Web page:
Seven micro business lessons from Gareth Southgate’s World Cup strategy
Basking in the unfamiliar glow of a late England goal and the first opening tournament win since 2006, the world’s hardest job is looking surprisingly easy today.
Business leaders have long turned to sporting managers for inspiration, so what can be learned from Gareth Southgate’s early World Cup win? Chris Barnard, senior accountancy manager at Crunch, offers up seven lessons for decision makers.
Take the pressure off to energise the team
By playing down expectations in the months leading up to the World Cup, Southgate managed to alleviate pressure on a national team which is so often weighed down by unrealistically high hopes.
As such, the players wouldve considered a 1-1 draw a worthwhile achievement, let alone the win they ultimately earned. Creating an environment where every member of the team can achieve is just as powerful in business, not to mention a useful way of helping with employee retention.
Celebrate performance over results
Interviewed immediately after the game, the England manager praised his team’s resilience and positive performance: Even if we had drawn I would have been proud of us. Celebrating performance over specific results is just as valuable when talking about sales, innovation or new client wins.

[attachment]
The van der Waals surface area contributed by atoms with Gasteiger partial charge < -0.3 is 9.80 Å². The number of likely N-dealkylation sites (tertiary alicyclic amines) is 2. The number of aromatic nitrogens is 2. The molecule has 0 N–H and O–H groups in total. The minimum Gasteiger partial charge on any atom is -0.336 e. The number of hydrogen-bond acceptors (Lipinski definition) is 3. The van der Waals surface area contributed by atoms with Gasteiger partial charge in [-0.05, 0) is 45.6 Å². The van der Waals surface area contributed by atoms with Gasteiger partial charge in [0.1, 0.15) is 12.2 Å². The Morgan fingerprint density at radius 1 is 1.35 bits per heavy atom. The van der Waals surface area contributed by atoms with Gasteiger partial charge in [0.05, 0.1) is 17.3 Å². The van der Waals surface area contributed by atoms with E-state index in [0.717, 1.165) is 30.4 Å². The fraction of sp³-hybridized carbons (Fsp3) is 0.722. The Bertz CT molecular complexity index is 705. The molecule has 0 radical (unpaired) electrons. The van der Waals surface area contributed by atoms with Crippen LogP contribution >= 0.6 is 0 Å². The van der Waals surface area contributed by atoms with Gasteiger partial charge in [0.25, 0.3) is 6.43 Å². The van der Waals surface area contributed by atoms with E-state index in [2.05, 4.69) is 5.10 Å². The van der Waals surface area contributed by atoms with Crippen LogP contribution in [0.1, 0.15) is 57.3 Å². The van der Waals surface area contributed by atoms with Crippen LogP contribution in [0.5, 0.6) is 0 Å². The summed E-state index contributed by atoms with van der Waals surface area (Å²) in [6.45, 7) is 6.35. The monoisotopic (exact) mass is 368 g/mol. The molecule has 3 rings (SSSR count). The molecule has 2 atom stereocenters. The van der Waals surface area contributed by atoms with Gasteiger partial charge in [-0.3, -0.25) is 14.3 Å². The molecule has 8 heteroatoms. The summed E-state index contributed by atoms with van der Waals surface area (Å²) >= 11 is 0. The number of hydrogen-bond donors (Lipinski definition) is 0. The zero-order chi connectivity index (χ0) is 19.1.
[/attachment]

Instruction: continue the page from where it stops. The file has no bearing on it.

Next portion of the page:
Incentivising and rewarding a team’s brilliance and effort rather than reserving celebrations for obvious wins is both motivating and fair, as it removes the element of luck which can see some staff rewarded more than others when a big win goes their way.
Learn from your predecessor’s mistakes
Southgate has abandoned the rigid 4-4-2 which he played, and arguably suffered under, as part of England’s recent history. Instead he embraced a fluidity that suited his inexperienced young team.
Understanding the talent at your disposable and playing to your people’s strengths is a powerful advantage which makes the most of the agile decision-making that’s possible in a small business.
Southgate’s calm faith in his team has shone for weeks and continued to do so on the touchline against Tunisia despite some nail-bitingly frustrating moments.
In turn, this led to an unusual level of patience on the field, and an absence of stereotypically English long-ball panics, and composure in the box which eventually culminated with Harry Kane’s perfect late header.
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